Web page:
"Both sides in this conflict violated the laws of war, but a full year later, no one has been held accountable," said a statement Wednesday by Sarah Leah Whitson, Middle East director at the New York-based Human Rights Watch. HRW regretted that neither Israel nor the Lebanese government have investigated war crimes during the 34-day war that started on July 12, 2006 when Hizbullah kidnapped two Israeli soldiers in a deadly cross-border raid.
More than 1,200 people in Lebanon were killed as a result of the Israeli offensive and more than 160 died in Israel.
It said Israel's Winograd Commission investigated shortcomings in the preparation and handling of the war but was not mandated to probe violations by Israeli soldiers, while Lebanon's internal strife has sapped "both its will and, seemingly, the capacity to investigate" Hizbullah's actions.
HRW also criticized the U.N. Human Rights Council, whose special commission "was compromised by a mandate limited to one party's conduct (Israel) and an inability to enforce its own recommendations." Whitson said "the Israeli and Lebanese investigations have failed, so the international community needs to step in."
The rights group called on countries arming Israel and Hizbullah to stop sending weapons, military equipment and other assistance to areas where it is suspected they were used during the war in violation of international humanitarian law. Israel used cluster munitions in Lebanon and Hizbullah a variety of unguided surface-to-surface rockets against towns and villages in northern Israel, HRW said. The weapons kill indiscriminately."Those who knowingly authorized such attacks may also have committed war crimes and should be investigated," HRW said.(AFP-Naharnet) Beirut, 12 Jul 07, 07:27

Nahr al-Bared Evacuation Proceeds Prior to Final Showdown
At least 200 Palestinian civilians were evacuated from the ruins of north Lebanon's Nahr al-Bared Camp Wednesday as the army set the stage for a predicted final showdown with Fatah al-Islam terrorists, rescuers told Naharnet. Lebanese and foreign rescuers said the civilians were evacuated in four batches as of the early morning hours and were driven by busses of the International Committee of the Red Cross (ICRC) to safety in other locations.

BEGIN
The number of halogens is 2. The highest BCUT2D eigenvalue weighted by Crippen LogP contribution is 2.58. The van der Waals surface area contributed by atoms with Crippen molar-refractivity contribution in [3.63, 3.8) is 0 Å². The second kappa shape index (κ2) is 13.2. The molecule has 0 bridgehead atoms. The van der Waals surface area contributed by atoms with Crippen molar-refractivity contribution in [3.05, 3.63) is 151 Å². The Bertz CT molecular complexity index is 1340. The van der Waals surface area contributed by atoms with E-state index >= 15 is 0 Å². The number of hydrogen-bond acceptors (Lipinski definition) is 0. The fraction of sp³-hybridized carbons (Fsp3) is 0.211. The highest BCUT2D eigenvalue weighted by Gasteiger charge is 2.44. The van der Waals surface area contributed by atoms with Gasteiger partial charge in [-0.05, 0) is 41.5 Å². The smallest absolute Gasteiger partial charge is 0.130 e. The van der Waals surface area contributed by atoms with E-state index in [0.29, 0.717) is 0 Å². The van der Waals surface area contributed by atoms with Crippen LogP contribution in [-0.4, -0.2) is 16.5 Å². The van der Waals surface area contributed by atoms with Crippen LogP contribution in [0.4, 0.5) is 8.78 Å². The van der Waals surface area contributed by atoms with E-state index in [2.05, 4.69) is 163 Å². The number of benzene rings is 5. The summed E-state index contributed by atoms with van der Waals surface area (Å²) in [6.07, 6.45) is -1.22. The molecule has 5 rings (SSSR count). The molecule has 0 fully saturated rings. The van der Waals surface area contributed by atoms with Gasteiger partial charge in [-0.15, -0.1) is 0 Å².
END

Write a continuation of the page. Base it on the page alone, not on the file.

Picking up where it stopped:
Meanwhile, army gunners hammered Fatah al-Islam terrorists in their six remaining outposts within the camp, 12 kilometers north of Tripoli.
The state-run National News Agency said Fatah al-Islam terrorists were shooting at enemy lines with 12.7-mm machine guns and 60-mm mortars.
Before the evacuation started, some 400 people were estimated to be living in the old sector of the camp compared to the shanty town's original population of about 30,000 before the confrontation broke out May 20. The evacuees, according to NNA, included senior members of Palestinian President Mahmoud Abbas' Fatah faction and the mainstream Popular For the Liberation of Palestine (PFLP).NNA said at least 25 Palestinian men were driven by an army truck to a nearby Garrison for debriefing. It did not disclose further details. The army allows Palestinians carrying Identification documents provided by the Lebanese authorities to go through its lines.
The debriefing usually aims at establishing whether Fatah al-Islam terrorists are trying to infiltrate out of Nahr al-Bared disguised as Palestinian refugees. Beirut, 11 Jul 07, 19:28

Crossfire War - Hezbollah Now Supplied with Anti-Aircraft Systems
By Willard Payne
Crossfire War - Tehran - Damascus - Gaza Watch - West Asia Theatre: Tehran - Damascus - Riyadh - Gaza/Beirut - Jerusalem - Paris - Rome - Cairo; Iran-Syria Have Supplied Hezbollah with New Advanced Anti-Aircraft Weapons and More Trained Missile Teams - Long Range Missile "Planning Unit" in North Lebanon
Night Watch: HERMEL - Debka reports Tehran-Damascus have equipped Hezbollah with, not only more missiles than before last year's war, which Hezbollah entered exactly one year ago today, but also advanced anti-aircraft mobile missile systems like the Rapier 2.
Before last year's war Hezbollah possessed 12,000 rockets of various types, now they have 18,000. Their longer range ones are the Zilzal-2, Zizal-3 and Fatah-110, with each of them having a range of 150 miles (250 km) capable of reaching nearly all of Israel.